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Academic Insights for the Thinking World

How hip hop and diplomacy made an unlikely partnership

Google “hip hop” and “diplomacy” and what images come up? Black men wearing gold chains and baggy clothes, holding microphones. White men in suits shaking hands, flanked by flags. The contrast is stark: informal/formal, loud/quiet, the resistance/the establishment, black/white. These images reflect common perceptions but also misconceptions about diplomacy and hip hop. Both are, in fact, more […]

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The Kingmaker is a movie about Imelda Marcos that snubs earlier documentary

My thrill in seeing Ramona Diaz’s film Imelda (2004), streaming for free online this month, was dampened by the hype surrounding a new film about the former first lady of the Philippines. I was puzzled to read about The Kingmaker (2019) by Lauren Greenfield, touted for its “unprecedented access” (Showtime) by a filmmaker “perfect” for the subject (Variety). Frankly […]

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Originality in Arabic music

How artists express individual style and creativity within the context of a cultural tradition is one of the central questions of Aesthetics. This is applicable to an extraordinary range of artistic practices across different cultures, although its answers and solutions differ widely. Our views on the problem can be easily distorted by the particular solution adopted in Europe and America in the modern period: to abandon traditions as much as possible and strive for total originality.

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Seven things you don’t know about Johnny Hodges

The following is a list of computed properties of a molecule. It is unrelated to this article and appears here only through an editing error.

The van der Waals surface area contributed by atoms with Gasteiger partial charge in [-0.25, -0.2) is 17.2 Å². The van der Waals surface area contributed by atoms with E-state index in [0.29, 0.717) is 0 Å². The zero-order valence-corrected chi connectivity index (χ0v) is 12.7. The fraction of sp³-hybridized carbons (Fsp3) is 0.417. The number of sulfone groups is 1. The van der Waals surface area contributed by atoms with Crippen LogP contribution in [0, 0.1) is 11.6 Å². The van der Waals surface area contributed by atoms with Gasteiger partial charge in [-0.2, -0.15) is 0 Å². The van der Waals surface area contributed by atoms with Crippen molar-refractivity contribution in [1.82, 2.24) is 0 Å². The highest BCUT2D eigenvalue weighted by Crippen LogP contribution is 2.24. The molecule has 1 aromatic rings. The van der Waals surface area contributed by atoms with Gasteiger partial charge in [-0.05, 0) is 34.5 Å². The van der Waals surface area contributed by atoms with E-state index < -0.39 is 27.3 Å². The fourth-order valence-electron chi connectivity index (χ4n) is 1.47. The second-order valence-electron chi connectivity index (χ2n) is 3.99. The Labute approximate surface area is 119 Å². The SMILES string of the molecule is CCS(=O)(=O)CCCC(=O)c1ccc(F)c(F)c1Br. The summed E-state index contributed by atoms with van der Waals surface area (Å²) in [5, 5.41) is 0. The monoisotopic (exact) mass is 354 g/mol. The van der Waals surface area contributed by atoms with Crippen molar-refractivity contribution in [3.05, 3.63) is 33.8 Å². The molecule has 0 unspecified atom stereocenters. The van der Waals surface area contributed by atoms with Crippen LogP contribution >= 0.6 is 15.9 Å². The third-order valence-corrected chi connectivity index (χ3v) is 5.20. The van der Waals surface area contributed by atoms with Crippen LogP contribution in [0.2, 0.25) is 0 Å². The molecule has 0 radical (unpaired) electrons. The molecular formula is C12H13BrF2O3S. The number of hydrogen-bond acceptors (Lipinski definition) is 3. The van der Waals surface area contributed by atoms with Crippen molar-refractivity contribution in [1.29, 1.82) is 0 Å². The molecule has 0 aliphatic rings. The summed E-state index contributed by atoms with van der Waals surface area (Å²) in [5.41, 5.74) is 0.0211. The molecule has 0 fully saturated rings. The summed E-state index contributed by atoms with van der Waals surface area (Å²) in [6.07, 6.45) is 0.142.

Over the course of four decades, Cornelius “Johnny” Hodges became the most famous soloist in the Duke Ellington orchestra, and the highest-paid. His pure tone on the alto saxophone was his calling card, and he used it both on lush, romantic ballads and on bluesier numbers that kept the band grounded in the music of […]

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Five fascinating facts about Leonard Bernstein and Japan

On 25 August 2019, which would have been Leonard Bernstein’s 101st birthday, the busy centenary year filled with performances, exhibitions, publications, and events comes to a close. Much of Bernstein’s status as a world maestro tends to be discussed in terms of his relationship to Israel and Europe, but once we turn our attention eastward […]

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Eighty years of The Wizard of Oz

The summer of 1939 was busy for Metro-Goldwyn-Mayer, one of Hollywood’s major studios, as it rolled out The Wizard of Oz, a movie musical almost two years in preparation. The budget for production and promotion was almost $3 million, making it MGM’s most expensive effort up to that time. A June radio broadcast introduced the songs and characters to the public.

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How the Eurovision Song Contest has been depoliticized

When Duncan Laurence of the Netherlands briefly acknowledged his victory in the 2019 Eurovision Song Contest with the dedication, “this is to music first, always,” he was making a claim that most viewers would have found unobjectionable. Laurence’s hopefulness notwithstanding, the real position of music in the 2019 Eurovision Grand Finale on 18 May 2019 in Tel Aviv was more troubling than secure.

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Summer music camps aren’t just for kids anymore